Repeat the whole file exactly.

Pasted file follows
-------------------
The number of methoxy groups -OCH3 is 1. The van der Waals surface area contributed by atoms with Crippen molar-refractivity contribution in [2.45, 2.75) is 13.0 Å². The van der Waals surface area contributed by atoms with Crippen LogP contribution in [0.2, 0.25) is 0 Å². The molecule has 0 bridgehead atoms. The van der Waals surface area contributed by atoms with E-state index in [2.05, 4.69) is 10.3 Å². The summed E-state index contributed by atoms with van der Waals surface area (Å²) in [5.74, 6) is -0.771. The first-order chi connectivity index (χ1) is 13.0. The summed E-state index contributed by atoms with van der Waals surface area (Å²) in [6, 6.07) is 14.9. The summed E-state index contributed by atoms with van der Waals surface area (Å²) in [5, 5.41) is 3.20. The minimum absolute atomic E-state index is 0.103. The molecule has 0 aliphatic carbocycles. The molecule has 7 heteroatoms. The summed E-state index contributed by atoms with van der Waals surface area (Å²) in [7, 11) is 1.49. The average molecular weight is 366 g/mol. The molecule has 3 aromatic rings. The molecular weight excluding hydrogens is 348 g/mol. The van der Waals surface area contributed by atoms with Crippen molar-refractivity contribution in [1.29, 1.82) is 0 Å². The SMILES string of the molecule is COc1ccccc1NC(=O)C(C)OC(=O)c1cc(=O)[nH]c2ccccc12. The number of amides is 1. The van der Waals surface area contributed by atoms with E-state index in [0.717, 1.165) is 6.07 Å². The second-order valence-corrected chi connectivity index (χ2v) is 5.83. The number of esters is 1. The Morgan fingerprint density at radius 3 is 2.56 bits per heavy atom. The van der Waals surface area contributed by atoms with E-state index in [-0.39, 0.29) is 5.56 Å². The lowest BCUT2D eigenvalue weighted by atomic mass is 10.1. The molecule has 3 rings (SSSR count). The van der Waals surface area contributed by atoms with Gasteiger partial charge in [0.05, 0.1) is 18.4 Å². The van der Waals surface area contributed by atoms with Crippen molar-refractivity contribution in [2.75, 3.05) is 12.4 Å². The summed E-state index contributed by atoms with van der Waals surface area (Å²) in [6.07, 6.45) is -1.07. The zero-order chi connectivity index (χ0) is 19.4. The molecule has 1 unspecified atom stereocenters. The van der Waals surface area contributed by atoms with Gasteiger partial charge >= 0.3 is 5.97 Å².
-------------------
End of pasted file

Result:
The number of methoxy groups -OCH3 is 1. The van der Waals surface area contributed by atoms with Crippen molar-refractivity contribution in [2.45, 2.75) is 13.0 Å². The van der Waals surface area contributed by atoms with Crippen LogP contribution in [0.2, 0.25) is 0 Å². The molecule has 0 bridgehead atoms. The van der Waals surface area contributed by atoms with E-state index in [2.05, 4.69) is 10.3 Å². The summed E-state index contributed by atoms with van der Waals surface area (Å²) in [5.74, 6) is -0.771. The first-order chi connectivity index (χ1) is 13.0. The summed E-state index contributed by atoms with van der Waals surface area (Å²) in [6, 6.07) is 14.9. The summed E-state index contributed by atoms with van der Waals surface area (Å²) in [5, 5.41) is 3.20. The minimum absolute atomic E-state index is 0.103. The molecule has 0 aliphatic carbocycles. The molecule has 7 heteroatoms. The summed E-state index contributed by atoms with van der Waals surface area (Å²) in [7, 11) is 1.49. The average molecular weight is 366 g/mol. The molecule has 3 aromatic rings. The molecular weight excluding hydrogens is 348 g/mol. The van der Waals surface area contributed by atoms with Crippen molar-refractivity contribution in [1.29, 1.82) is 0 Å². The SMILES string of the molecule is COc1ccccc1NC(=O)C(C)OC(=O)c1cc(=O)[nH]c2ccccc12. The number of amides is 1. The van der Waals surface area contributed by atoms with E-state index in [0.717, 1.165) is 6.07 Å². The second-order valence-corrected chi connectivity index (χ2v) is 5.83. The number of esters is 1. The Morgan fingerprint density at radius 3 is 2.56 bits per heavy atom. The van der Waals surface area contributed by atoms with E-state index in [-0.39, 0.29) is 5.56 Å². The lowest BCUT2D eigenvalue weighted by atomic mass is 10.1. The molecule has 3 rings (SSSR count). The van der Waals surface area contributed by atoms with Gasteiger partial charge in [0.05, 0.1) is 18.4 Å². The van der Waals surface area contributed by atoms with Crippen molar-refractivity contribution in [2.75, 3.05) is 12.4 Å². The summed E-state index contributed by atoms with van der Waals surface area (Å²) in [6.07, 6.45) is -1.07. The zero-order chi connectivity index (χ0) is 19.4. The molecule has 1 unspecified atom stereocenters. The van der Waals surface area contributed by atoms with Gasteiger partial charge >= 0.3 is 5.97 Å².